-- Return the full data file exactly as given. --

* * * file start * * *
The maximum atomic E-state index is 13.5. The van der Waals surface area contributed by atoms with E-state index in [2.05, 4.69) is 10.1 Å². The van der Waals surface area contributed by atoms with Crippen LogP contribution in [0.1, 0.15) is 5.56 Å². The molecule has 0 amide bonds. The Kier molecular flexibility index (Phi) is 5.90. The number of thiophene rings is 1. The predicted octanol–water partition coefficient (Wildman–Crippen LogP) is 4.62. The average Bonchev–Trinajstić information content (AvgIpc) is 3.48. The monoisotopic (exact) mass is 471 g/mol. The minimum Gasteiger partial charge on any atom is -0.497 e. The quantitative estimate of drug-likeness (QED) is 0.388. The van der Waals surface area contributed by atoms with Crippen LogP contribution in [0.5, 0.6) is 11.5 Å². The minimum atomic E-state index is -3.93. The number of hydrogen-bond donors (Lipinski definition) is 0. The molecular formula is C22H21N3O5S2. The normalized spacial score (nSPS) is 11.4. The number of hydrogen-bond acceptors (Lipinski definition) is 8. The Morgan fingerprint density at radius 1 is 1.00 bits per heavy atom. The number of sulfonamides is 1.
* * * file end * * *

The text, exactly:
The maximum atomic E-state index is 13.5. The van der Waals surface area contributed by atoms with E-state index in [2.05, 4.69) is 10.1 Å². The van der Waals surface area contributed by atoms with Crippen LogP contribution in [0.1, 0.15) is 5.56 Å². The molecule has 0 amide bonds. The Kier molecular flexibility index (Phi) is 5.90. The number of thiophene rings is 1. The predicted octanol–water partition coefficient (Wildman–Crippen LogP) is 4.62. The average Bonchev–Trinajstić information content (AvgIpc) is 3.48. The monoisotopic (exact) mass is 471 g/mol. The minimum Gasteiger partial charge on any atom is -0.497 e. The quantitative estimate of drug-likeness (QED) is 0.388. The van der Waals surface area contributed by atoms with Crippen LogP contribution in [0.5, 0.6) is 11.5 Å². The minimum atomic E-state index is -3.93. The number of hydrogen-bond donors (Lipinski definition) is 0. The molecular formula is C22H21N3O5S2. The normalized spacial score (nSPS) is 11.4. The number of hydrogen-bond acceptors (Lipinski definition) is 8. The Morgan fingerprint density at radius 1 is 1.00 bits per heavy atom. The number of sulfonamides is 1.